Sunday Memories: For My Sister's Birthday

Sunday Memories: Our Gods Eat These Foods

Dust To Dust And Then New Cities Rose

The Lionesses Rule The Pride 

What Remains

The Land Of the Quartchyard 

Sunday, July 28, 2013

Sunday Memories Encore: Matthew 26:52

While home reconfigures itself around new events punching forty years of crap in the face, an encore, originally posted February 28, 2009, about welcoming in transitions peacefully.





When I had a crush on the boy, I kicked him or at least tried to, once chasing Costas down the aisle of a rare empty auditorium at PS 110.

But when it came to punching, that was a horse of a different challenge, usually issued by Michael or Uriah or Antonio or whoever else felt it necessary to call me to a fight and I held dear to my record of never losing which was much different than always winning. I just punched back long enough for a teacher to rush out onto Cannon Street and drag me back into the school and wash off the bloody nose.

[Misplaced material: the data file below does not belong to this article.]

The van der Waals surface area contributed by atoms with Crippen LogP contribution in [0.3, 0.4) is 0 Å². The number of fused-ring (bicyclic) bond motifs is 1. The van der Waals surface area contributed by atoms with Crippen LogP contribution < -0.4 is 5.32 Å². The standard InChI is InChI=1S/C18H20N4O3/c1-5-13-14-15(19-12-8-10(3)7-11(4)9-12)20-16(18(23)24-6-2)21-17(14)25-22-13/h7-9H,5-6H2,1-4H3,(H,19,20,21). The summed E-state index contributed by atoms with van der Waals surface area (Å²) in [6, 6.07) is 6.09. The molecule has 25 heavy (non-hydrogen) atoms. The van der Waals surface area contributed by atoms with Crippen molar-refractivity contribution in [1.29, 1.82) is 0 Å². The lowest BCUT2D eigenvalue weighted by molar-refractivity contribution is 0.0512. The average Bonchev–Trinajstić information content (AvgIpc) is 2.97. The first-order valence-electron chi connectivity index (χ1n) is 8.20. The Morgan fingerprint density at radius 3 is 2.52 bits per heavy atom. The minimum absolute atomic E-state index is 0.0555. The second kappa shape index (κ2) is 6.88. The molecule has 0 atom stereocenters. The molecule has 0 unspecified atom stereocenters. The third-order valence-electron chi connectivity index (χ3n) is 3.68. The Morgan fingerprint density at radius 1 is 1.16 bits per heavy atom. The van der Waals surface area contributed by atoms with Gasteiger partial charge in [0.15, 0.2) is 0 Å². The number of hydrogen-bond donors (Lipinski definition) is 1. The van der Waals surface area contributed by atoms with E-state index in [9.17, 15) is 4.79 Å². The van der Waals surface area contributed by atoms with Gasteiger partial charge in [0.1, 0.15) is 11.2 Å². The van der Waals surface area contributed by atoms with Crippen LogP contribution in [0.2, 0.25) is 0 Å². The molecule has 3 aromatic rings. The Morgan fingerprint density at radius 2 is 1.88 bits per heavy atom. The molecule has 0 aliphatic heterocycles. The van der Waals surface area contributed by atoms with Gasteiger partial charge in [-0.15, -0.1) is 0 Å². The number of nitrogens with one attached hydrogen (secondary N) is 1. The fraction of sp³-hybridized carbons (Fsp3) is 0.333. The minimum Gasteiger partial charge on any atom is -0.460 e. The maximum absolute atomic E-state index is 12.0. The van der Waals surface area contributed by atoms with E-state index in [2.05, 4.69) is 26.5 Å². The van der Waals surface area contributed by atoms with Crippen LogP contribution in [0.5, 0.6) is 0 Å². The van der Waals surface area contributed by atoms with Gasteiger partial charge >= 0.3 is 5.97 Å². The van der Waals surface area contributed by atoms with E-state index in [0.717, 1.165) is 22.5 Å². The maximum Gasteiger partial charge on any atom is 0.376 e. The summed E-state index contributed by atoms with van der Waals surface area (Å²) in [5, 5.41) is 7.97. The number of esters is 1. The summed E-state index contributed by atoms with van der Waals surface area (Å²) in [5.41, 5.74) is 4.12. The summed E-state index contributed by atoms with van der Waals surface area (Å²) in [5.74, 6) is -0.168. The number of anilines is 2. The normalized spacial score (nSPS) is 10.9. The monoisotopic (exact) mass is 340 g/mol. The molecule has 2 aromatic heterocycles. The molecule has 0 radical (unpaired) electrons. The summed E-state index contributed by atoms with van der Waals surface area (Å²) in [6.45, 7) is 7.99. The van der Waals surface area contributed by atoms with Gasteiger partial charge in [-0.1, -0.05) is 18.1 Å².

And then Junior High School 56 loomed on the horizon and we were all sat down and told of one kid being stabbed, another thrown off the roof (maybe it was the same kid) and what was a right and skill - to punch back - suddenly had much different consequences.

At 6th Grade graduation, an autograph book filled with well wishes from classmates and teachers alike, a note to myself:

"When I get into junior high school, I must act more mature, try to advoid fights and don't talk back and be quiet...""

...because "all they that take the sword shall perish with the sword," and I was told there was fun waiting for me in high school.

Friday, July 26, 2013

Friday's Child Is Loving And Giving And Ready For Love!



There's a reason Friday's Child is now a part 
of Her New York, if only to say thank you.

THANK YOU TO HAVAS LIFE!!!!